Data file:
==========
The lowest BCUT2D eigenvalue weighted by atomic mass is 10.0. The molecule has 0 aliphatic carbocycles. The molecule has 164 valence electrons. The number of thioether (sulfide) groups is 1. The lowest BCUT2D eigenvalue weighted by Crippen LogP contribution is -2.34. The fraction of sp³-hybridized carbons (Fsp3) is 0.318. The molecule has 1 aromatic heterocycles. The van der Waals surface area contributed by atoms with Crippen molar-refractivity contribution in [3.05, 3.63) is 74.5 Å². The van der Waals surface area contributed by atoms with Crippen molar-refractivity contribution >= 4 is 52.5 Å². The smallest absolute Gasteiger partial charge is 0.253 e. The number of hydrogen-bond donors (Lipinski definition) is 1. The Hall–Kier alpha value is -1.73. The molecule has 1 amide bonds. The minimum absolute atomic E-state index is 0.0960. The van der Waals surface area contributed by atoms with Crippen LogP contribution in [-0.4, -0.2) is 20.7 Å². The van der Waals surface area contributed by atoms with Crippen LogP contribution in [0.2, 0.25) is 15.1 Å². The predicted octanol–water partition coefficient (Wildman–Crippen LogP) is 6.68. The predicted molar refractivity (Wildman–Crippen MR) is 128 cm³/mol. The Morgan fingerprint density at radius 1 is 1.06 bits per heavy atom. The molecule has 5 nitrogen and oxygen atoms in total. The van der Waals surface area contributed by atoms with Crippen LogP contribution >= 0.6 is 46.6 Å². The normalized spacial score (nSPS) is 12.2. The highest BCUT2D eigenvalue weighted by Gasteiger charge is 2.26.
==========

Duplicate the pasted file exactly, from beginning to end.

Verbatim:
The lowest BCUT2D eigenvalue weighted by atomic mass is 10.0. The molecule has 0 aliphatic carbocycles. The molecule has 164 valence electrons. The number of thioether (sulfide) groups is 1. The lowest BCUT2D eigenvalue weighted by Crippen LogP contribution is -2.34. The fraction of sp³-hybridized carbons (Fsp3) is 0.318. The molecule has 1 aromatic heterocycles. The van der Waals surface area contributed by atoms with Crippen molar-refractivity contribution in [3.05, 3.63) is 74.5 Å². The van der Waals surface area contributed by atoms with Crippen molar-refractivity contribution >= 4 is 52.5 Å². The smallest absolute Gasteiger partial charge is 0.253 e. The number of hydrogen-bond donors (Lipinski definition) is 1. The Hall–Kier alpha value is -1.73. The molecule has 1 amide bonds. The minimum absolute atomic E-state index is 0.0960. The van der Waals surface area contributed by atoms with Crippen LogP contribution in [-0.4, -0.2) is 20.7 Å². The van der Waals surface area contributed by atoms with Crippen LogP contribution in [0.2, 0.25) is 15.1 Å². The predicted octanol–water partition coefficient (Wildman–Crippen LogP) is 6.68. The predicted molar refractivity (Wildman–Crippen MR) is 128 cm³/mol. The Morgan fingerprint density at radius 1 is 1.06 bits per heavy atom. The molecule has 5 nitrogen and oxygen atoms in total. The van der Waals surface area contributed by atoms with Crippen LogP contribution >= 0.6 is 46.6 Å². The normalized spacial score (nSPS) is 12.2. The highest BCUT2D eigenvalue weighted by Gasteiger charge is 2.26.